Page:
Michael Norton, EASAC’s environment director, said the claim that deep-sea mining is necessary for a green energy transition is “misleading.”

“Deep-sea mining would not provide many of the critical materials needed for the green transition and other high-tech sectors,” Norton said in a statement.

The report references a 2020 study published by the European Commission that found that while there was a moderate supply risk for metals like cobalt, other metals, such as manganese, nickel and copper, had low a very low supply risk. It also refers to an ISA report that found that in the highest-production scenario, which is based on the assumption of 12 to 18 parallel mining operations, deep-sea mining would account fo 50% of the current annual demand for manganese and cobalt, but only 20% of current nickel demand and just 2% of the larger copper demand.

In a press briefing, Norton said there was also “huge” potential for obtaining metals via recycling processes, but that this potential was underutilized.

“There are some very important first steps being taken by the [European] Commission to recycle batteries,” Norton said. “And we see that as the first step to a much more efficient recycling policy within Europe, and, by implication, would recommend that to other countries as well [to reduce] the demand for virgin materials.”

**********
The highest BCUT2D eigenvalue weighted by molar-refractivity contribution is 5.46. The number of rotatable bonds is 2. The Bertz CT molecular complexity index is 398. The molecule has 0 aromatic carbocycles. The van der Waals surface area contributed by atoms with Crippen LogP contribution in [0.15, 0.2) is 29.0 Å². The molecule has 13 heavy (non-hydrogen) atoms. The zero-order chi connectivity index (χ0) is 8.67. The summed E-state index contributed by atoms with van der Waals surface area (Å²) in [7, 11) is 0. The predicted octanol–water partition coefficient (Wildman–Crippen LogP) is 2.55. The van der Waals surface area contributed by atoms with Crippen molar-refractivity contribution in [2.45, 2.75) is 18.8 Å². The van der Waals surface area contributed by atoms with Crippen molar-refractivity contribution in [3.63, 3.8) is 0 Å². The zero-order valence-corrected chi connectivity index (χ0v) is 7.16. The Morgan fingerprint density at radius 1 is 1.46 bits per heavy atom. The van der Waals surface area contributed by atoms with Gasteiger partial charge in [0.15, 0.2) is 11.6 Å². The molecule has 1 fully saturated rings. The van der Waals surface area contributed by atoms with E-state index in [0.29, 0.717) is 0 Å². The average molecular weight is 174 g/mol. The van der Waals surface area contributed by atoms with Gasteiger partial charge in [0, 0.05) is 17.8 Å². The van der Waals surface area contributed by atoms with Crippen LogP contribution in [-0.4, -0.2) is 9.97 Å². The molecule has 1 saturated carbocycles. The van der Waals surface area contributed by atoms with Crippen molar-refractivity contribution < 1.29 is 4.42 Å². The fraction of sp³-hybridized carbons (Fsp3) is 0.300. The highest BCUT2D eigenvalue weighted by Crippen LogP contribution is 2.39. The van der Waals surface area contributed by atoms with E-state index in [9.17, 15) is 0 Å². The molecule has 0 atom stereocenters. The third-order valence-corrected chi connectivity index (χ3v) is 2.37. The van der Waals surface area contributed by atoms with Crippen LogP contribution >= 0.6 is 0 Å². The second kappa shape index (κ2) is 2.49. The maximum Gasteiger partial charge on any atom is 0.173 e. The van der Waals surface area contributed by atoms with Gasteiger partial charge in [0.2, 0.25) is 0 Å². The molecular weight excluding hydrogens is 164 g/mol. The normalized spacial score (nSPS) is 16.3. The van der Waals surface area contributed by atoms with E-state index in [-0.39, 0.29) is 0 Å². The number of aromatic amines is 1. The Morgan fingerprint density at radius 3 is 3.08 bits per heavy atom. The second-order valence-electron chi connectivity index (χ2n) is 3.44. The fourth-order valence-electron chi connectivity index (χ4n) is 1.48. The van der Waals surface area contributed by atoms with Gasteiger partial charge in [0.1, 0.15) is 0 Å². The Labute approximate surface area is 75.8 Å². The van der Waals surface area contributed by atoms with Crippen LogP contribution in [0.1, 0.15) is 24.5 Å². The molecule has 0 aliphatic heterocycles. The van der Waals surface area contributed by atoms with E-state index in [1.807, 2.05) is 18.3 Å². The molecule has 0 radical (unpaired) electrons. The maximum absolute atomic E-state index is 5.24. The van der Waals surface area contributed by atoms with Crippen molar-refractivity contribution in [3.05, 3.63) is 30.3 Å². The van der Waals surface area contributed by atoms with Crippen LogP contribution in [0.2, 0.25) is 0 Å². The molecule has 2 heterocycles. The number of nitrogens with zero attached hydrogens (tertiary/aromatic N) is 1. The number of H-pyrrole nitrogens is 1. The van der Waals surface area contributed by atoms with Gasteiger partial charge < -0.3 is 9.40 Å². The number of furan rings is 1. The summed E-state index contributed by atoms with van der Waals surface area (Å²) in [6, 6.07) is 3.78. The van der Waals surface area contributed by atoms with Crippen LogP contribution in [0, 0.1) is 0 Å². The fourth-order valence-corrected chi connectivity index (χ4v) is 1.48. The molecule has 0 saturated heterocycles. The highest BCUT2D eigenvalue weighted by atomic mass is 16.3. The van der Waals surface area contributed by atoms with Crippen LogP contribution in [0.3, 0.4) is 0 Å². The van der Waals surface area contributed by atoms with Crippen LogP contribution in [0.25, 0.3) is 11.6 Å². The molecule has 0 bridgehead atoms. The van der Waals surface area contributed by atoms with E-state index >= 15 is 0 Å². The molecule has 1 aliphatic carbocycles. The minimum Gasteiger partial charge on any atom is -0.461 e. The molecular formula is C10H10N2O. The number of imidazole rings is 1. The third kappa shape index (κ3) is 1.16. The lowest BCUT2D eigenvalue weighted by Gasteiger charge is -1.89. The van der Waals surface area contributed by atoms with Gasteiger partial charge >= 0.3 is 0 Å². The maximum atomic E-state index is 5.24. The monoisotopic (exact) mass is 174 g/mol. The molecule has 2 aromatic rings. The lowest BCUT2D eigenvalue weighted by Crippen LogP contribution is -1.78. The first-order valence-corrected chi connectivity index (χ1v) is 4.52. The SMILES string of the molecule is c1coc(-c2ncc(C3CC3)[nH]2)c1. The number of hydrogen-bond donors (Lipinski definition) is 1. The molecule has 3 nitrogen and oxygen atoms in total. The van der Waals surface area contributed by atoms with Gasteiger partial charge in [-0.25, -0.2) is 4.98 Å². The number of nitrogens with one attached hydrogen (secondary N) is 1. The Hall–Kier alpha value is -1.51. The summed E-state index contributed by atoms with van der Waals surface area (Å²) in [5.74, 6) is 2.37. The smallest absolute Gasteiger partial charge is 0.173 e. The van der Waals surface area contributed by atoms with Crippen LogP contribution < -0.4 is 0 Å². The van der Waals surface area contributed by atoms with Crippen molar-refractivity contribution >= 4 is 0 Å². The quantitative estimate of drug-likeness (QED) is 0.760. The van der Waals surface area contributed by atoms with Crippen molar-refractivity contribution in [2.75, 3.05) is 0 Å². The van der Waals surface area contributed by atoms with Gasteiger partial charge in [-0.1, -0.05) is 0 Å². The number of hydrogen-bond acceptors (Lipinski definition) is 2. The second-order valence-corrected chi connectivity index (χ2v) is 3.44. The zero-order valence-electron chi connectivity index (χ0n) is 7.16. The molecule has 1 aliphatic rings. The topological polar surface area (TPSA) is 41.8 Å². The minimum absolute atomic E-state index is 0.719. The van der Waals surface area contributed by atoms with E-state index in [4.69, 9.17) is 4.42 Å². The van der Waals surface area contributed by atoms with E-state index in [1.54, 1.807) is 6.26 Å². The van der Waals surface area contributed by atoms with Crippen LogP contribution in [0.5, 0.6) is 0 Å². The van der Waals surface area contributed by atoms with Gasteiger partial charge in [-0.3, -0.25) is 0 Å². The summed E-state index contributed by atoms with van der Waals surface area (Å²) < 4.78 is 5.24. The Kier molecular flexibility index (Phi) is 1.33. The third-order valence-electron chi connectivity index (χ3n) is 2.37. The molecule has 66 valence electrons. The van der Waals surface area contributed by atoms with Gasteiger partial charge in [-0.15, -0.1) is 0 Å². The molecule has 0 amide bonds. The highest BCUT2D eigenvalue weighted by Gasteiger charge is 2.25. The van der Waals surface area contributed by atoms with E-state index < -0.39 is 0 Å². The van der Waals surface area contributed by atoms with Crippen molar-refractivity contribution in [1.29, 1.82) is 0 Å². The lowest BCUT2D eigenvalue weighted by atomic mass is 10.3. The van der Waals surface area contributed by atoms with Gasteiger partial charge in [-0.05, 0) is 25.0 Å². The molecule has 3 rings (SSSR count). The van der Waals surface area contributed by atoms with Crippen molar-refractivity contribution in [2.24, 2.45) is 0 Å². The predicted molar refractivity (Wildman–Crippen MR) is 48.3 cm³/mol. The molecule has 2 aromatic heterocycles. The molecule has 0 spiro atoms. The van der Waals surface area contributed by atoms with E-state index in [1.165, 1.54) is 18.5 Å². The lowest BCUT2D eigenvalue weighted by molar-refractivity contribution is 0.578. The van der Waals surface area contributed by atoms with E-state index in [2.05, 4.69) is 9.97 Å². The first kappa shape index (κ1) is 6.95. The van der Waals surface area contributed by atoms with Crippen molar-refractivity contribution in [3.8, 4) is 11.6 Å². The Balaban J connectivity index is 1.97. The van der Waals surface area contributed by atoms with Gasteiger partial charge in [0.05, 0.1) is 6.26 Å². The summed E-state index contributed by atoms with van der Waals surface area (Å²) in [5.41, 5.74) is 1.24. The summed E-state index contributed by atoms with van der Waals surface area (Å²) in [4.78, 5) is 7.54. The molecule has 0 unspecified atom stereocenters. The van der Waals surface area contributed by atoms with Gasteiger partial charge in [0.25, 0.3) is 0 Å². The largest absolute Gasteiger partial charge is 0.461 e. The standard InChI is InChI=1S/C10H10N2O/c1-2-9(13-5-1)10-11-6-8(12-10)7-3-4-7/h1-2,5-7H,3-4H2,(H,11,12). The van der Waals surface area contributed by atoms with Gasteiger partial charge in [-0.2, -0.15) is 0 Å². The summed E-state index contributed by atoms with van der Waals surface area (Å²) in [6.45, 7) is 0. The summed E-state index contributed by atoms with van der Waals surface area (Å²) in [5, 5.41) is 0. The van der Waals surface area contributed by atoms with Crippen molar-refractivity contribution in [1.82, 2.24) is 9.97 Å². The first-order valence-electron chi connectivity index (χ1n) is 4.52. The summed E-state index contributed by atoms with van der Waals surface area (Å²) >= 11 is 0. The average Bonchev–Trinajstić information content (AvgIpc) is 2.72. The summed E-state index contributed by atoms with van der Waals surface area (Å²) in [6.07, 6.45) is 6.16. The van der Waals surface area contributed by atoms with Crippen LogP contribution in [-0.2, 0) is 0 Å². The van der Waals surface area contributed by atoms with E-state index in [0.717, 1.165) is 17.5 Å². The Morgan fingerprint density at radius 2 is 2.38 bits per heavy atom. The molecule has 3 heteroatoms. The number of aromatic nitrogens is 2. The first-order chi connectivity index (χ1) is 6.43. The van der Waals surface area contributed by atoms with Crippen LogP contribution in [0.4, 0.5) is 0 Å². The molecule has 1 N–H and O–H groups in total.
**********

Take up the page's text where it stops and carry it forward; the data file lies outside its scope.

The report also states that “it is not yet established what level of environmental harm would be regarded as serious or significant enough to justify refusal of a contract,” which calls into question the ISA’s decision-making processes when it comes to issuing mining licenses.

“The debate on serious harm has only just started and is nowhere near being quantitative,” Norton said. “If the ISA gives a contract, then it judges by definition that it is not serious.”

A researcher looks at the specimen collected from the deep sea.
A researcher looks at the specimen collected from the deep sea. The new report points out that deep-sea mining would cause irreparable harm to the marine ecosystem and that the mining regulator lacks a scientific definition of what qualifies as serious harm. Image courtesy of the SMARTEX Project, Natural Environment Research Council, UK.
A deep-sea starfish
A deep-sea starfish in the Clarion-Clipperton Zone. Image courtesy of the SMARTEX Project, Natural Environment Research Council, UK.

While there are many knowledge gaps around the impacts of deep-sea mining, vast swaths of the seabed will be damaged and the biota killed, Lise Øvreås, a professor at Bergen University in Norway and member of the EASAC, said in a statement.

“There is also a risk of substantial secondary effects from the large amounts of sediment released,” Øvreås said. “The seabeds have taken thousands of years to form, and the damage will be irreparable on similar timescales.”

A recent paper published in Current Biology compiled a list of 5,142 species yet to be scientifically described in the CCZ, 90% of which were in areas earmarked for deep-sea mining.

However, the amount of life in the deep ocean is still being debated. On its website, TMC references a PNAS study that states that “terrestrial biomass is about two orders of magnitude higher than marine biomass.” The company says there’s far less life in the CCZ than on land, making it “one of the least populated areas on the planet.”